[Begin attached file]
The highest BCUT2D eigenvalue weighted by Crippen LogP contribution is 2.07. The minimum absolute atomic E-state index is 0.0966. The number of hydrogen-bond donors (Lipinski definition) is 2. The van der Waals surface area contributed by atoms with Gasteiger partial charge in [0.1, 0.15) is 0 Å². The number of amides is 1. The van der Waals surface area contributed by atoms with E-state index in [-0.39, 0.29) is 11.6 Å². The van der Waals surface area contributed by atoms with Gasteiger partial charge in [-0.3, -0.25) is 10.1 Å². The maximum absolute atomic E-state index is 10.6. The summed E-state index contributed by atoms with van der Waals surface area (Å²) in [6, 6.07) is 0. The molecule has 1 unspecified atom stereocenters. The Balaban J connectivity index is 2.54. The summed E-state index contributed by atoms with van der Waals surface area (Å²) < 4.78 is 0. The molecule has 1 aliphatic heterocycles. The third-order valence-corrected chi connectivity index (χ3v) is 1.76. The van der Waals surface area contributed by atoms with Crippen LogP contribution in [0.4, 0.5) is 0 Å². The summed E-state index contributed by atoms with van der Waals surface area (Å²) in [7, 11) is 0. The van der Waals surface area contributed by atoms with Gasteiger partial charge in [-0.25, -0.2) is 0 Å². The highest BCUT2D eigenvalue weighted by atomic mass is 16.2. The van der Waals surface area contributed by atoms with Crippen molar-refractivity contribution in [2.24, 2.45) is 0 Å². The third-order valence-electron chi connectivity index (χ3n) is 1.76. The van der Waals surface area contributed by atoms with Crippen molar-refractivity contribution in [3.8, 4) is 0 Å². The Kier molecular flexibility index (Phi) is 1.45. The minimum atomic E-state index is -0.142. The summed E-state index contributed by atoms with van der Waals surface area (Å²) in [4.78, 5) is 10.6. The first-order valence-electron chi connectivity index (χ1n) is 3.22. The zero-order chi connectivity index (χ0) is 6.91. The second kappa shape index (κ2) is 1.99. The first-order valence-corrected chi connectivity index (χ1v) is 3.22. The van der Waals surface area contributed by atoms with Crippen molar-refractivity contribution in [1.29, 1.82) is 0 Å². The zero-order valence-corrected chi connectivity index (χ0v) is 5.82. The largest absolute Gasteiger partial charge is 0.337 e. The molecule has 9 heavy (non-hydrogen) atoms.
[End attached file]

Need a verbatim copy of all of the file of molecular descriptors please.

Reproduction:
The highest BCUT2D eigenvalue weighted by Crippen LogP contribution is 2.07. The minimum absolute atomic E-state index is 0.0966. The number of hydrogen-bond donors (Lipinski definition) is 2. The van der Waals surface area contributed by atoms with Gasteiger partial charge in [0.1, 0.15) is 0 Å². The number of amides is 1. The van der Waals surface area contributed by atoms with E-state index in [-0.39, 0.29) is 11.6 Å². The van der Waals surface area contributed by atoms with Gasteiger partial charge in [-0.3, -0.25) is 10.1 Å². The maximum absolute atomic E-state index is 10.6. The summed E-state index contributed by atoms with van der Waals surface area (Å²) in [6, 6.07) is 0. The molecule has 1 unspecified atom stereocenters. The Balaban J connectivity index is 2.54. The summed E-state index contributed by atoms with van der Waals surface area (Å²) < 4.78 is 0. The molecule has 1 aliphatic heterocycles. The third-order valence-corrected chi connectivity index (χ3v) is 1.76. The van der Waals surface area contributed by atoms with Crippen LogP contribution in [0.4, 0.5) is 0 Å². The summed E-state index contributed by atoms with van der Waals surface area (Å²) in [7, 11) is 0. The van der Waals surface area contributed by atoms with Gasteiger partial charge in [-0.25, -0.2) is 0 Å². The highest BCUT2D eigenvalue weighted by atomic mass is 16.2. The van der Waals surface area contributed by atoms with Crippen molar-refractivity contribution in [2.24, 2.45) is 0 Å². The third-order valence-electron chi connectivity index (χ3n) is 1.76. The van der Waals surface area contributed by atoms with Crippen molar-refractivity contribution in [3.8, 4) is 0 Å². The Kier molecular flexibility index (Phi) is 1.45. The minimum atomic E-state index is -0.142. The summed E-state index contributed by atoms with van der Waals surface area (Å²) in [4.78, 5) is 10.6. The first-order valence-electron chi connectivity index (χ1n) is 3.22. The zero-order chi connectivity index (χ0) is 6.91. The second kappa shape index (κ2) is 1.99. The first-order valence-corrected chi connectivity index (χ1v) is 3.22. The van der Waals surface area contributed by atoms with Crippen molar-refractivity contribution in [1.29, 1.82) is 0 Å². The zero-order valence-corrected chi connectivity index (χ0v) is 5.82. The largest absolute Gasteiger partial charge is 0.337 e. The molecule has 9 heavy (non-hydrogen) atoms.